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Lari farmer uses onions as biopesticide to control aphids

white flies Nathan Mala Kiambu By Laban Robert.JPG
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In cut­ting down pesti­cide ap­plic­a­tion and the ac­cru­ing costs in pro­duc­tion, one farmer suc­ceeded in vend­ing off the pests by grow­ing onions around his green­house to­ma­toes in the last sea­son.

Lari Sub-county farmer Nathan Kimeu was im­ple­ment­ing an idea he learnt from the In­ter­net that onions’ smell can repel some crop pests like aph­ids.
“I found out that some crops are good bio­lo­gical con­trols of pests, which at­tack com­mon com­mer­cial foods such as chil­lies, cap­sicum, Kales, cab­bage, to­ma­toes, among oth­ers. I also leant that green­house ro­ta­tion with non-vic­tim crops like cori­ander can break the li­fe­cycle of the en­emies,” he said.
When he grew onions in the peri­phery of his 8m by 30m green­house, which had to­ma­toes as the main crop.
In­deed on close scru­tiny of the to­ma­toes on the out­er­most lanes- those neigh­bour­ing the onion sol­diers- were free from the aphid at­tack for the en­tire sea­son.
Aph­ids are pest that drill into the leaves of crops. They suck the sap with the nu­tri­ents, caus­ing severe pro­duce losses due to un­healthy crops.
The leaves curl to the be­cause of the heavy in­fest­a­tion from the un­der­side. This con­di­tion re­duces the sur­face area for pho­to­syn­thesis, the food mak­ing pro­cess in plants.
Be­cause of the ex­trac­tion of the nu­tri­ent-rich sap, some leaves turn yel­low due to mal­nour­ish­ment, which also re­duces pho­to­syn­thesis res­ult­ing from the ab­sence of the green pig­ment.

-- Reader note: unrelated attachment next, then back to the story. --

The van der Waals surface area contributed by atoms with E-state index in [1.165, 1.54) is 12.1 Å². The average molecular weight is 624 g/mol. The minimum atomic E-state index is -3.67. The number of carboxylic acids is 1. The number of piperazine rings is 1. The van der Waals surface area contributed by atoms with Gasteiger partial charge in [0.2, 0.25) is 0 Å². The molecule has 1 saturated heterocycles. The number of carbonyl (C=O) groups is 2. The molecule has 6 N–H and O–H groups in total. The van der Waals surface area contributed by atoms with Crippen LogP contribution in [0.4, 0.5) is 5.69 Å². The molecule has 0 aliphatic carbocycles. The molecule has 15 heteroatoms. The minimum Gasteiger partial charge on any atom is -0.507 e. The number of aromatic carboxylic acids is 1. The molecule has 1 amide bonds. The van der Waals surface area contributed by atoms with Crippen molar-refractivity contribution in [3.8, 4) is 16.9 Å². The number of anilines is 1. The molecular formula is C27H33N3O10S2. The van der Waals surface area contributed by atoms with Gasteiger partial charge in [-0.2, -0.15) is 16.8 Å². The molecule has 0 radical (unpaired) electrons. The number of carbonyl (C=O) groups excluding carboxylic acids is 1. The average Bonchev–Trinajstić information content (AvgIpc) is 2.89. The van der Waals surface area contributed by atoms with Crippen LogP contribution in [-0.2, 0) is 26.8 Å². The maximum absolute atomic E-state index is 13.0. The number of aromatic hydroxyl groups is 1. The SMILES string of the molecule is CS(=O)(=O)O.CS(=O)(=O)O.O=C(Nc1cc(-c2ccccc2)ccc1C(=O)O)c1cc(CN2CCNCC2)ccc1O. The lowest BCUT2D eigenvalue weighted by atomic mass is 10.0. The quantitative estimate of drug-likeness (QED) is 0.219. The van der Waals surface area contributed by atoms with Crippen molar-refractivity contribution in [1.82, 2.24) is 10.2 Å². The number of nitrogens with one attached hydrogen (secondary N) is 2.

This neg­at­ively af­fects the over­all pro­duc­tion.
Ap­plic­a­tion of chem­ic­als in the con­trol of the pests is not only ex­pens­ive as is re­quired in­ter­val in­ter­ven­tions. But the onions are a one-time cost that de­fends the crop until the end of the sea­son and still be sold along­side the main crop, Kimeu said.
“Or­ganic farm­ing is gain­ing fame as food-re­lated dis­eases rise. I am start­ing small and with such pos­it­ive res­ults, I hope to go or­ganic to meet the small but healthy eat­ing mar­ket,” he said.
The Ki­ambu County farmer in­tends to grow the ‘sol­diers’ along the rows of the to­ma­toes to boost the de­fence while re­du­cing the cost of pro­duc­tion.
Al­though he can­not quantify the money saved from the bio­lo­gical con­trol of the pests, the farmer says his main pesti­cides ap­plic­a­tion was spe­cific on other pest such as white flies and mites.

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The to­ma­toes, however, never per­formed well to­wards the peak of har­vest­ing des­pite re­duced at­tack from the pests.
Kimeu at­trib­utes the de­cline to the over­growth of the roots in the bags, which he says, hindered uptke of water and nu­tri­ents. The mul­tiply­ing roosts were scorched by the poly­thene bag, des­pite ap­plic­a­tion of water be­cause of the high tem­per­at­ures dur­ing the dry spell.
The crop pro­tec­tion pro­grammes star­ted from seed­lings age. He grew the seed­ling in a soil­less media which helped in con­trolling other pests like nem­at­odes.
This also gave a strong vigour in growth of the to­ma­toes since there was min­imum dis­turb­ance of the rots dur­ing trans­plant­ing.
He also steamed the soil to kill dis­ease caus­ing patho­gens like nem­at­odes.
“I ex­pec­ted to har­vest at least 30 crates of 32kg per week for eight months. But it never happened. The loss is a gain for me; I have learnt how to do it bet­ter in the next sea­son,” Kimeu said.
Com­mon crop pests such as mites, leaf miners, aph­ids, white flies, among oth­ers do not at­tack cori­ander. This makes it one of the best ro­ta­tional crops after har­vest­ing the sus­cept­ible vari­et­ies. Grow­ing the cori­ander in a green­house breaks the li­fe­cycle of such pests, there­fore re­du­cing their pop­u­la­tion ahead of the next sus­cept­ible crop.

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